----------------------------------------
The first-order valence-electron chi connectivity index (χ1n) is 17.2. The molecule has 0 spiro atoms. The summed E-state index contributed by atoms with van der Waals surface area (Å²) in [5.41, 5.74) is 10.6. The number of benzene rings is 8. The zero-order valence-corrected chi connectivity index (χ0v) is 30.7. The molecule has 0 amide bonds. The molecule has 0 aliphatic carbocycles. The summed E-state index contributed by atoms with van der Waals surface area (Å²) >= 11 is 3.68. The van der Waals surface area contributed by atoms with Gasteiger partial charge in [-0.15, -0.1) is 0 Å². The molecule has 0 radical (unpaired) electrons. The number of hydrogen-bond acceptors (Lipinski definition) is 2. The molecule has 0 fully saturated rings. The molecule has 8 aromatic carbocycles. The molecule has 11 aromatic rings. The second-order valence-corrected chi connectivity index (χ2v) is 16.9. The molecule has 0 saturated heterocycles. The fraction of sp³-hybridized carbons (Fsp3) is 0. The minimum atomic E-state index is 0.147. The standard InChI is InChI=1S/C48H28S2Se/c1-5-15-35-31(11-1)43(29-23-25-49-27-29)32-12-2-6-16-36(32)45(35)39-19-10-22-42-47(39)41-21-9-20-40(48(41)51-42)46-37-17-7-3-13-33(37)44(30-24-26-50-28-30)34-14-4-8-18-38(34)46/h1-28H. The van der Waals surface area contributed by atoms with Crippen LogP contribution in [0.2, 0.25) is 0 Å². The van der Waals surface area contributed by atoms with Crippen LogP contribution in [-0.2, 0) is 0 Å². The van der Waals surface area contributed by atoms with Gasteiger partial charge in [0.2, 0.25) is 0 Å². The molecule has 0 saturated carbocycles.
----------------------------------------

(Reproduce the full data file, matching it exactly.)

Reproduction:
The first-order valence-electron chi connectivity index (χ1n) is 17.2. The molecule has 0 spiro atoms. The summed E-state index contributed by atoms with van der Waals surface area (Å²) in [5.41, 5.74) is 10.6. The number of benzene rings is 8. The zero-order valence-corrected chi connectivity index (χ0v) is 30.7. The molecule has 0 amide bonds. The molecule has 0 aliphatic carbocycles. The summed E-state index contributed by atoms with van der Waals surface area (Å²) >= 11 is 3.68. The van der Waals surface area contributed by atoms with Gasteiger partial charge in [-0.15, -0.1) is 0 Å². The molecule has 0 radical (unpaired) electrons. The number of hydrogen-bond acceptors (Lipinski definition) is 2. The molecule has 0 fully saturated rings. The molecule has 8 aromatic carbocycles. The molecule has 11 aromatic rings. The second-order valence-corrected chi connectivity index (χ2v) is 16.9. The molecule has 0 saturated heterocycles. The fraction of sp³-hybridized carbons (Fsp3) is 0. The minimum atomic E-state index is 0.147. The standard InChI is InChI=1S/C48H28S2Se/c1-5-15-35-31(11-1)43(29-23-25-49-27-29)32-12-2-6-16-36(32)45(35)39-19-10-22-42-47(39)41-21-9-20-40(48(41)51-42)46-37-17-7-3-13-33(37)44(30-24-26-50-28-30)34-14-4-8-18-38(34)46/h1-28H. The van der Waals surface area contributed by atoms with Crippen LogP contribution in [0.2, 0.25) is 0 Å². The van der Waals surface area contributed by atoms with Crippen LogP contribution in [-0.2, 0) is 0 Å². The van der Waals surface area contributed by atoms with Gasteiger partial charge in [0.2, 0.25) is 0 Å². The molecule has 0 saturated carbocycles.